Country of Origin: The Scottish Deerhound has been in existence since before history was recorded. There are examples of hounds resembling the Scottish Deerhound dating back to the 1st century AD. The Scottish Deerhound is also commonly referred to as simply Deerhound. The Scottish Deerhound is a hunting breed that was utilized for hunting red deer through coursing and were kept primarily by nobility. Coursing deer is an old hunting technique that is rarely used today. This technique involved bringing the dog as close to the deer as possible and then releasing the dog to run down its prey. The Scottish Deerhound is a large boned and very fast breed, there were rarely sustained chases when coursing. The chase would typically be over within a few minutes. The Scottish Deerhound is very similar to the Greyhound as well as the Irish Wolfhound. The Scottish Deerhound was a primary contributor to the revival of the Irish Wolfhound in the 19th century. The Scottish Deerhound's hunting necessity became less and less prominent with the invention of the gun. Hunters required only a tracking dog to find the wounded animal and so the Scottish Deerhound was transitioned to a show breed kept only by breed enthusiasts.
Size: The Scottish Deerhound will typically reach heights of 28-32 inches and an average weight of 75-110 pounds.
Coat: The Scottish Deerhound's coat is quite rough and wiry, owing to its climate of origin. However, the coat is longer and rougher on the body, neck and face with softer hair on the head, belly and chest. The coat of the Scottish Deerhound can come in a variety of colors such as grey, brindle and black, sandy red, red fawn, blue grey and yellow. It is not uncommon for the Scottish Deerhound to exhibit black markings on the ears and muzzle as well has some white on the tail, feet and chest.
Character: The Scottish Deerhound is an extremely friendly and affectionate breed. They are very loving and will bond with the entire family. The Scottish Deerhound is known for being very calm and gentle and is always eager to please. The Scottish Deerhound, while a docile breed, can be prone to destructive behavior if not given the proper amount of exercise. However, as the Scottish Deerhound ages, they become more relaxed and willing to spend their days stretched out on the couch.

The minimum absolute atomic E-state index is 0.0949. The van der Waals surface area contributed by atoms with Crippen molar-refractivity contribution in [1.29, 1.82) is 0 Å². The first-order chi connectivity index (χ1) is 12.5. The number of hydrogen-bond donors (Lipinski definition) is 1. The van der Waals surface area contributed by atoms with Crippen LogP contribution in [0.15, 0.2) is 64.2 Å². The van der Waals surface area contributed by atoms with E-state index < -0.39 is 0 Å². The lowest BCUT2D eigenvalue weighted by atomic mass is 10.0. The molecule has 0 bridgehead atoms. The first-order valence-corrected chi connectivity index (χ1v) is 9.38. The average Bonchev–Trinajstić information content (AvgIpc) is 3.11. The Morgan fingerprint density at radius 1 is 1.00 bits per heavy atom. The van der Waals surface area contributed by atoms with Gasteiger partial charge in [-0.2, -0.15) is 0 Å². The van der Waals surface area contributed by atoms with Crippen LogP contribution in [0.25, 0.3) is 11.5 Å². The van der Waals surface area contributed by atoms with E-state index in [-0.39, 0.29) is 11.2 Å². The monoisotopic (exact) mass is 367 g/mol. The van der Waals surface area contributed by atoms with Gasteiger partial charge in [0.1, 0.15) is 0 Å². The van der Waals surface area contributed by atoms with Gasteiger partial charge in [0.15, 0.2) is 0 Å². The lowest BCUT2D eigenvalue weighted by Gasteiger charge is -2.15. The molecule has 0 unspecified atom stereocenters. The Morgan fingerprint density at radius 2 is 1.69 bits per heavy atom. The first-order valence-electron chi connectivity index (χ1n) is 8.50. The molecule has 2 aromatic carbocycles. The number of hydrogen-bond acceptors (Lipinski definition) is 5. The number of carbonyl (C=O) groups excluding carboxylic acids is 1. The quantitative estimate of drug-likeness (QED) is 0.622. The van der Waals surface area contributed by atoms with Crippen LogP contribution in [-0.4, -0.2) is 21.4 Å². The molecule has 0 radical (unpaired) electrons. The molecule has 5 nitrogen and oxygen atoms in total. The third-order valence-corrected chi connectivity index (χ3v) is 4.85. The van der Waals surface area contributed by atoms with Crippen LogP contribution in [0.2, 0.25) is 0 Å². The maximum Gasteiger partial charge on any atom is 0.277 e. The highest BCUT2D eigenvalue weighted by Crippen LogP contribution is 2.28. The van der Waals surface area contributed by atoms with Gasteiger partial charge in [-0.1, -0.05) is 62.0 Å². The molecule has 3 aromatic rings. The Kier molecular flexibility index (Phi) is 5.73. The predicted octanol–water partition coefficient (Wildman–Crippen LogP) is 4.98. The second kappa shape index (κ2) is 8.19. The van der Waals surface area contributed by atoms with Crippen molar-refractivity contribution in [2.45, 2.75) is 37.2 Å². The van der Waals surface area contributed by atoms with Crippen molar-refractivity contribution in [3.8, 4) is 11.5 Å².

Temperament: The Scottish Deerhound is a wonderful family companion, as they are very loyal and loving. This breed, while devoted to their families, will not excel as a guard dog. The Scottish Deerhound is far too friendly and is more likely to lick the intruder to death. The Scottish Deerhound is known to be very comfortable around children, however, they should not be left unsupervised with small children. The Scottish Deerhound is a very large breed and could potentially harm a child without intention. This breed was intended to hunt and they did for many years, chasing down their prey. It was not uncommon for the Scottish Deerhound to hunt something as small as a rabbit or something as large as a deer. Due to this, the Scottish Deerhound is very prone to give chase when a small animal is involved. It is for this reason that homes with small non-canine pets are not recommended for the Scottish Deerhound.
Care: The Scottish Deerhound does require a great deal of grooming for their rough coat. It is necessary to trim the coat as well as strip it on a regular basis. However, a great amount of skill is not necessary to learn how to care for the coat. The Scottish Deerhound sheds on an average basis.
Training: The Scottish Deerhound is eager to please and typically easy to train. The Scottish Deerhound requires a firm and consistent pack leader that is able to exert their authority, otherwise, it is not uncommon for the dog to become stubborn and unwilling to listen.
Activity: The Scottish Deerhound requires a great deal of exercise, and will do best in living conditions that provide it with a large yard to run and play in. They will require a daily walk regardless of whether or not they have a yard, but if your Scottish Deerhound lives in an apartment, long daily walks or even jogs will be necessary. It is the Scottish Deerhound's instinct to chase, and so it is imperative that the dog is not left off the leash in an unsecured area.
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